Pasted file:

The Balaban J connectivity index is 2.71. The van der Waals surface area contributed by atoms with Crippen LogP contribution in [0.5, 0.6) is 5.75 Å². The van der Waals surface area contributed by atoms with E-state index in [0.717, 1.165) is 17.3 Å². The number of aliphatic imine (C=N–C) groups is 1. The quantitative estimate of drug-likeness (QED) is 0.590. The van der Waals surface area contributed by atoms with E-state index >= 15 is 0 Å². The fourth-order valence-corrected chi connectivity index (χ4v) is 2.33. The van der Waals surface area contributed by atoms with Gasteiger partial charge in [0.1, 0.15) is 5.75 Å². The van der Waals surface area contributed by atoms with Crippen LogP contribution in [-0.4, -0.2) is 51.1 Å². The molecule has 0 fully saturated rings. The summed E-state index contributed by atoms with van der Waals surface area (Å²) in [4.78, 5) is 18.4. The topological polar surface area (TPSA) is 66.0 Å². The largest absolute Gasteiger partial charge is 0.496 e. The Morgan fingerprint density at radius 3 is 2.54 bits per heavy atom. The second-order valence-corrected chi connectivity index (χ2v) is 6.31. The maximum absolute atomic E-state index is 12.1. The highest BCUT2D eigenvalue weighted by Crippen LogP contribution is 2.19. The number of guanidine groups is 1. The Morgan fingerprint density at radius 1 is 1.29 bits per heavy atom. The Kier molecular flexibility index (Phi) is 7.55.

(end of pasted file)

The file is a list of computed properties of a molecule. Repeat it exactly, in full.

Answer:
The Balaban J connectivity index is 2.71. The van der Waals surface area contributed by atoms with Crippen LogP contribution in [0.5, 0.6) is 5.75 Å². The van der Waals surface area contributed by atoms with E-state index in [0.717, 1.165) is 17.3 Å². The number of aliphatic imine (C=N–C) groups is 1. The quantitative estimate of drug-likeness (QED) is 0.590. The van der Waals surface area contributed by atoms with E-state index >= 15 is 0 Å². The fourth-order valence-corrected chi connectivity index (χ4v) is 2.33. The van der Waals surface area contributed by atoms with Gasteiger partial charge in [0.1, 0.15) is 5.75 Å². The van der Waals surface area contributed by atoms with Crippen LogP contribution in [-0.4, -0.2) is 51.1 Å². The molecule has 0 fully saturated rings. The summed E-state index contributed by atoms with van der Waals surface area (Å²) in [4.78, 5) is 18.4. The topological polar surface area (TPSA) is 66.0 Å². The largest absolute Gasteiger partial charge is 0.496 e. The Morgan fingerprint density at radius 3 is 2.54 bits per heavy atom. The second-order valence-corrected chi connectivity index (χ2v) is 6.31. The maximum absolute atomic E-state index is 12.1. The highest BCUT2D eigenvalue weighted by Crippen LogP contribution is 2.19. The number of guanidine groups is 1. The Morgan fingerprint density at radius 1 is 1.29 bits per heavy atom. The Kier molecular flexibility index (Phi) is 7.55.